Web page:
therefore, did not fulfill the technical experience required by Clause 1.1.
dispute thus in this case is whether the appellant has the requisite technical
experience mentioned in Clause 1.1 of the Special Conditions of Contract.
K.K. Venugopal, learned senior counsel for respondent submitted that the
appellant has satisfactorily completed only 83 Kms. of transmission lines as on
the date of the opening i.e. 8/9.1.2008 instead of the requisite 100 Kms. He
submitted that the appellant had in addition laid various incomplete
transmissions lines, but these cannot be added to the lines satisfactorily
completed because they are incomplete. The chart showing the work done by the
appellant is as follows:
completed Total extent of Lines Line by petitioner as on the line in
Satisfactorily 8/9.1.2008 question Completed by petitioner Meerut- 60 km (on
29.9.03) 60 km 60 km Mandola Bhadrawati- 23 km (on 13.4.06) 23 km 23 km
Chandrapur Trivenveli- 134 km (on 136 km Udmalpet 8/9.1.08; 2 km incomplete)
TAPP- 87 km (on 8/9.1.08; 97.3 km Kankaroli 10.3 km incomplete) Total 304 km 83
perusal of the above chart shows that the appellant has only satisfactorily
completed 83 Kms. of transmissions lines. The line Trivenveli-Udmalet in Tamil
Nadu was incomplete because only 134 Kms. out of the total extent of the line
of 136 Kms. had been completed by the appellant. Hence this transmission line
could not be treated to be satisfactorily completed. Similarly the line
Tapp-Kankaroli was also incomplete as it was only laid for 87 Kms. but the
entire line had to be 97.3 Kms.
Sudhir Chandra, learned senior counsel for the appellant has submitted that the
view taken by the High Court that satisfactorily completing the line means
commissioning the line is not correct. We are of the opinion that even if
satisfactory completion may not necessary mean commissioning of the line but it
certainly means completion of the entire length of the line and thereafter
testing the line to find out whether it is functioning satisfactorily. Without
testing it how can one be sure that it has been completed satisfactorily.
instance, if an electrical line is laid inside a person's house, the only way
to find out whether the electrical line has been laid satisfactorily is to find
out by pressing the switch and seeing whether the bulb in the house 8 is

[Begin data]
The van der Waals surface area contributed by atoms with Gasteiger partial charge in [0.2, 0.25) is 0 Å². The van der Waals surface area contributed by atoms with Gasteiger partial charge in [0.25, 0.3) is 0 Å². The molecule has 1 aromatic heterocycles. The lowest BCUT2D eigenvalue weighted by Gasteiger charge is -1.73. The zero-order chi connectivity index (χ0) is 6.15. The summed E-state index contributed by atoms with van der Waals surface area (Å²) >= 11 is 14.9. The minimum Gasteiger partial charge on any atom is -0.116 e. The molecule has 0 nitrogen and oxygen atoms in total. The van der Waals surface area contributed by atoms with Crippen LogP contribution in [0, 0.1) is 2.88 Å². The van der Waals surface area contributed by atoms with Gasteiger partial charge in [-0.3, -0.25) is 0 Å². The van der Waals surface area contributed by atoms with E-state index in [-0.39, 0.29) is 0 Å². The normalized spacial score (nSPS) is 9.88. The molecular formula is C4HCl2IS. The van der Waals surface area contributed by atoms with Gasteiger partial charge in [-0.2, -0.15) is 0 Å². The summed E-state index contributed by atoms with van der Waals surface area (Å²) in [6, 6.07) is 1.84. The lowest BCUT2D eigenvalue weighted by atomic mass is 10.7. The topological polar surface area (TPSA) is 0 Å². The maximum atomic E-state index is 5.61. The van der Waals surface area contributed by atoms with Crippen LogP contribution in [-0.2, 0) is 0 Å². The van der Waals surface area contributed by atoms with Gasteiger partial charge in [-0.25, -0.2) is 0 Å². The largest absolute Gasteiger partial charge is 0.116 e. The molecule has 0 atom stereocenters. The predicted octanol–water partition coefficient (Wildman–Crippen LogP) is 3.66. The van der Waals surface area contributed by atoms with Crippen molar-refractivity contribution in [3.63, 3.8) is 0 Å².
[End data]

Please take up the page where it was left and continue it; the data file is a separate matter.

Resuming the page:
lighted or the fan starts running. Merely putting wires dangling inside the
house but which do not light the bulb or turn the fan cannot be said to be
satisfactory completion of the electrical line.
the present case, as can be seen from the chart set out above the appellant has
not completed the lines from Trivenveli to Udmalet nor from Tapp to Kankaroli.
Unless the entire line is laid and is found to be functioning satisfactorily,
it cannot be said that there was satisfactory completion of the line.
regards the interpretation of Clause 1.1 we cannot agree with Shri Sudhir
Chandra that the words `Satisfactorily Completed' would not govern sub clause
(i) of Clause 1.1. A fair reading of the entire Clause 1.1 along with sub
clause (i) clearly indicates that the requisite technical experience requires
satisfactorily completion of the requisite length of the line. Sub clause (i)
is a part of Clause 1.1 and hence mere surveyance, optimizing tower locations,
erecting and stringing with tension stringing equipment, etc. is not sufficient
to give the requisite technical experience to the bidder unless such work was
satisfactorily completed, which means that it was tested and found to be
the bidder has surveyed, optimized tower locations, erected and strung with
tension stringing equipment, the requisite length of transmission lines, but
these transmission lines do not function, surely it cannot be said there was
satisfactory completion of these transmission lines. In our opinion the
expression `Satisfactory Completion' govern sub clause (i) of Clause 1.1 also.
Hence mere surveying, optimizing tower locations, erecting and stringing with
tension stringing equipment the requisite length of transmission lines will not
be enough to give the necessary technical experience because it is possible
that even after doing the above work the transmission lines may not function.
Unless after doing the above works the line is tested and found to be
successfully functioning it surely cannot be said that there was satisfactory
completion of the transmission lines.
from the above, completion of a part of the line will be of no avail and the
entire line from one location to another has to be completed before there can
be said to be satisfactory completion of the line.
Completion of part of
the line has to be totally ignored as a line is one integral whole and cannot
be divided into sections.
there is no force in this appeal and it is dismissed. No costs.